The final properties of such glass set cements are affected by the homogeneity of the wet mixture prior to setting. In order to permit thorough mixing of the glass and the polycarboxylic acid, typically polyacrylic acid, it is necessary that the working time is of sufficient length dependent on the method of mixing or working and on the particular application to which the cement is to be put. By extending the working time of such cement mixtures the phosphate treatment described herein greatly increases the range of usable glass compositions.
The term `phosphate` as used herein is understood to include not only orthophosphate, but also metaphosphate, pyrophosphate and polyphosphate.
To ensure uniform and reproducible setting of a cement composition it is preferred to incorporate the phosphate material in the glass itself. Typically the glass may be of zinc oxide/boric oxide/alumina.
The phosphating technique however is not of course limited to such glasses and may be employed e.g. with fluoroalumino silicate glasses, or glasses incorporating calcium oxide, magnesium oxide, zirconium oxide, titanium oxide or mixtures thereof. The phosphate, or phosphorus pentoxide may be deposited on the surface of the glass, or a solid phosphate or a phosphate solution may be added to the cement/glass mix immediately prior to setting.
One method of incorporating a phosphate in the glass material is to surface coat the glass with phosphorus pentoxide by a vapour phase process. The crushed glass is placed in a furnace and is exposed to phosphorus pentoxide vapour carried in a stream of oxygen at a temperature between 300° and 370° C. This provides a relatively low solubility borophosphate surface coating on the glass particles thus lowering the solubility of the glass during the early stages of the setting reaction. This extends the working time tw without significantly affecting the setting time ts. It has been found that the larger sieve fractions treated in this way provide the desired effect on the setting process. However, the glass particle size should not be less than 5 microns since such small particle sizes do not allow penetration of the phosphorus pentoxide vapour below the surface layer of the powder. The solubility effect appears to be superimposed on the effect of phosphate on the reaction.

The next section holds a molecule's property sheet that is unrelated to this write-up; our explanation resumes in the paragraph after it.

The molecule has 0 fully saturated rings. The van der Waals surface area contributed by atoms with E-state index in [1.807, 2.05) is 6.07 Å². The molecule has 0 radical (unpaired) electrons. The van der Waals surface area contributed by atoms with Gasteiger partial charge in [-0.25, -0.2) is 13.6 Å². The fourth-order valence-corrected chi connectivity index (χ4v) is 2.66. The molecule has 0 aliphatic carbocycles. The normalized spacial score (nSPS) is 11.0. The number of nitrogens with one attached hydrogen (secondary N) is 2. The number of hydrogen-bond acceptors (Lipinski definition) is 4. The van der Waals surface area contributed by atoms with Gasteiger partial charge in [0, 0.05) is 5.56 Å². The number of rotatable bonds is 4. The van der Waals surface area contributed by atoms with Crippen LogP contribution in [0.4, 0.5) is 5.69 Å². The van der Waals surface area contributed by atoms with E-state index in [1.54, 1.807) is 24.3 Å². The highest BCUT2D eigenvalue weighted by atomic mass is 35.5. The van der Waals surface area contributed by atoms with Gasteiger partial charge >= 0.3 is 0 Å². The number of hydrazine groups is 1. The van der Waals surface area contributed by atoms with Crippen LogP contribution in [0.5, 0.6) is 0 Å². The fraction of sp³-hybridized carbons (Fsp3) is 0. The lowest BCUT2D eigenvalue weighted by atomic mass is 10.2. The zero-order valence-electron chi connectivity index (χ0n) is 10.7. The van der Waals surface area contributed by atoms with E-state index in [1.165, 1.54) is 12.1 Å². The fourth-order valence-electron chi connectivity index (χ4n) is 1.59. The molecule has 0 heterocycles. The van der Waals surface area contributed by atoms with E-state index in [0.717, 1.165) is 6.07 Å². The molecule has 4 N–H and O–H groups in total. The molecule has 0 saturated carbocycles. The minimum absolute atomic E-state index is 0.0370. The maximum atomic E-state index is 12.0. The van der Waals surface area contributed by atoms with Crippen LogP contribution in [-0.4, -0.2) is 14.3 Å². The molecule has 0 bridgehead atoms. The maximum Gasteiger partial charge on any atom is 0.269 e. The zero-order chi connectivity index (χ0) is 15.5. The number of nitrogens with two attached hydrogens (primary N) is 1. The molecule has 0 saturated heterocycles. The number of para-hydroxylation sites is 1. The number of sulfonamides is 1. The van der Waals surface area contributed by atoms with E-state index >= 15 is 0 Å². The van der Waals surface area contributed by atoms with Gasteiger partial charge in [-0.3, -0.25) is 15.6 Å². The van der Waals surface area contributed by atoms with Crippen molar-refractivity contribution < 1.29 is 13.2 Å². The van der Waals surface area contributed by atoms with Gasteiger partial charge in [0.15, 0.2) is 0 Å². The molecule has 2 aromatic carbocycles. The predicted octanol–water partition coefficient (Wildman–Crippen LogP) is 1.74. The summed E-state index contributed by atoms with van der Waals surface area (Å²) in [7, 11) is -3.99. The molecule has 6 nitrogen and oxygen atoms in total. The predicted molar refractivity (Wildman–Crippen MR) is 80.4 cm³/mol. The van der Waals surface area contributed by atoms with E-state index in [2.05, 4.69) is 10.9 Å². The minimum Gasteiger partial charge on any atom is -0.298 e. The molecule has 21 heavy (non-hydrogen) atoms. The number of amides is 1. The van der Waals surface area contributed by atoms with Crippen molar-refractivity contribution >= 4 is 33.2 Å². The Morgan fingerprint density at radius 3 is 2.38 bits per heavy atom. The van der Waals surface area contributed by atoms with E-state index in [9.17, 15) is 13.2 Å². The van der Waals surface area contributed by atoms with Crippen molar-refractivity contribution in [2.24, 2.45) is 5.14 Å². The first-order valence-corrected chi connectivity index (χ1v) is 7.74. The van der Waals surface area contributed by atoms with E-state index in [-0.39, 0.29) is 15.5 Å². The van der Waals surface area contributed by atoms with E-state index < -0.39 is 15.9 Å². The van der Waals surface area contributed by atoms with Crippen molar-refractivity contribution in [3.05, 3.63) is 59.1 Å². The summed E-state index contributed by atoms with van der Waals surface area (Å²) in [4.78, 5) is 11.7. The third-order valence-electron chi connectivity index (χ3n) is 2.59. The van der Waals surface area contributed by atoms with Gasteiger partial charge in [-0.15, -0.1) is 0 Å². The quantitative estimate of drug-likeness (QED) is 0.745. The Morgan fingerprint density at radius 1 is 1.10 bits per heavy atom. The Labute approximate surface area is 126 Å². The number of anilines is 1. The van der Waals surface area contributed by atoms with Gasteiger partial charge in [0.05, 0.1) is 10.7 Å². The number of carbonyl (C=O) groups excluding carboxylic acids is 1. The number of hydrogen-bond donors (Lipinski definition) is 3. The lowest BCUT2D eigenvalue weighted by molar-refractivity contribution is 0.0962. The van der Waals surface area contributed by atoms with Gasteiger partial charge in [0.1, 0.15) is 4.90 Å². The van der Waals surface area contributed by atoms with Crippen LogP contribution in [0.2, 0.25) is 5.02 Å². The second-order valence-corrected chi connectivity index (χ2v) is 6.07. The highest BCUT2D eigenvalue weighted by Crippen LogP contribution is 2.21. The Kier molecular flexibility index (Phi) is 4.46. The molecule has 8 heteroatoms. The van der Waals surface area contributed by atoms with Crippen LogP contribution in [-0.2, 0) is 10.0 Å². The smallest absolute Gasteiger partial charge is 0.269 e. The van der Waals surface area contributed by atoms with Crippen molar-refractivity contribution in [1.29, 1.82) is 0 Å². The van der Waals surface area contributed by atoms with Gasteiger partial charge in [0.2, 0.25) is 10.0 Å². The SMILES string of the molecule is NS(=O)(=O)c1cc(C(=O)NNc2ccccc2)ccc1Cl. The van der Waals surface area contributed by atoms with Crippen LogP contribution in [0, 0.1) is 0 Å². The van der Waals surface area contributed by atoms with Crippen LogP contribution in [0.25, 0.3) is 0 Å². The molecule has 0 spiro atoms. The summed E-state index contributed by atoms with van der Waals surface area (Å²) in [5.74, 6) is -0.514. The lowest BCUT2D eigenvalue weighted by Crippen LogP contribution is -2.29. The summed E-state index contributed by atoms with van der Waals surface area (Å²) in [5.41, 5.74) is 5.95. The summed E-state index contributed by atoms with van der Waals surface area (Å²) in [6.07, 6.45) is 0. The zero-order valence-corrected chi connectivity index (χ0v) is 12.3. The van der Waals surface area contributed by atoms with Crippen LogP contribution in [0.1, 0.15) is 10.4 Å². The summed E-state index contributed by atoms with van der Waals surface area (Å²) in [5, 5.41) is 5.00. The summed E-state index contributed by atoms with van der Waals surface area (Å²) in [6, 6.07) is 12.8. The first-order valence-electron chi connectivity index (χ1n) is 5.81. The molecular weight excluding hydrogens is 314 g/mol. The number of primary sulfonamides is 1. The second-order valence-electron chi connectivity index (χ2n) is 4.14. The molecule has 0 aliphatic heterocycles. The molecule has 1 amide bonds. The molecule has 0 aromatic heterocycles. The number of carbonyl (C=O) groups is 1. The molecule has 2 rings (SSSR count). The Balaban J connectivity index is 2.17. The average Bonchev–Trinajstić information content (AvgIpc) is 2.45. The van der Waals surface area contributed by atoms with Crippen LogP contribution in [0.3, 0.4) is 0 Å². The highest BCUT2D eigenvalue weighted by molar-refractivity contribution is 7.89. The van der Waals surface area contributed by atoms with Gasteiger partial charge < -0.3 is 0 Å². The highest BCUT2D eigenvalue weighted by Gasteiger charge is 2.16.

An alternative method of incorporating a phosphate in the material is the addition of an ammonium phosphate, typically ammonium dihydrogen phosphate, to the glass. This may be achieved in one of two methods.
In the first method ammonium dihydrogen phosphate powder is mixed with the powdered glass and sufficient water is added to the dry mix to form a paste. The paste is thoroughly stirred to provide an homogeneous mixture and the water is subsequently removed by drying in an oven at a temperature not exceeding 500° C. and the resultant cake is lightly ground to powder. Typically between 1 and 10 weight % ammonium dihydrogen phosphate is added to the glass by this method. It has been found that the temperature at which drying is carried out has only a secondary effect on the setting characteristics of a cement incorporating the glass.
The second method of ammonium phosphate addition is aqueous solution coating of the glass. In this method a dilute aqueous solute of an ammonium phosphate is added to a dry glass/polycarboxylic acid mixture. Typically, 2 ml of a 0.05 to 0.25 Molar solution of an ammonium phosphate is added to 4 g of a suitable mix of glass and PAA.
In both these techniques, i.e. slurry coating and solution coating, the excess water may be removed in a number of ways. Advantageously the material is spray dried. Alternative methods include freeze drying and fluidised bed drying. Where oven drying is employed it is preferred to bake the treated glass at 300° C. as this provides optimum setting characteristics of the subsequent cement mix.
In a further application a solid phosphate, or an aqueous solution thereof, may be added to a glass/polycarboxylic acid mix immediately prior to setting. Alternatively a dry mix of an untreated glass and a polycarboxylic acid may be prepared and then treated with a dilute phosphate solution which also provides other necessary water to initiate the setting reaction. In a further embodiment an aqueous solution of phosphoric acid may be employed in place of a phosphate.
The phosphate treatment process described herein may be used to prepare cement for various purposes. For example the process may be used in the preparation of x-ray transparent or opaque orthopaedic cements, dental cements, x-ray opaque screen incorporating a lead glass, bone replacement cements and structural cements. The treatment is applicable to all glass compositions which can be employed to cross-link such cements. Thus, it is applicable not only to water soluble or partially coated soluble glasses, but also to insoluble glasses of the ion leachable type. It should also be understood that the phosphate treated glasses may be employed both with powdered, i.e. solid, polycarboxylic acids and aqueous solutions thereof.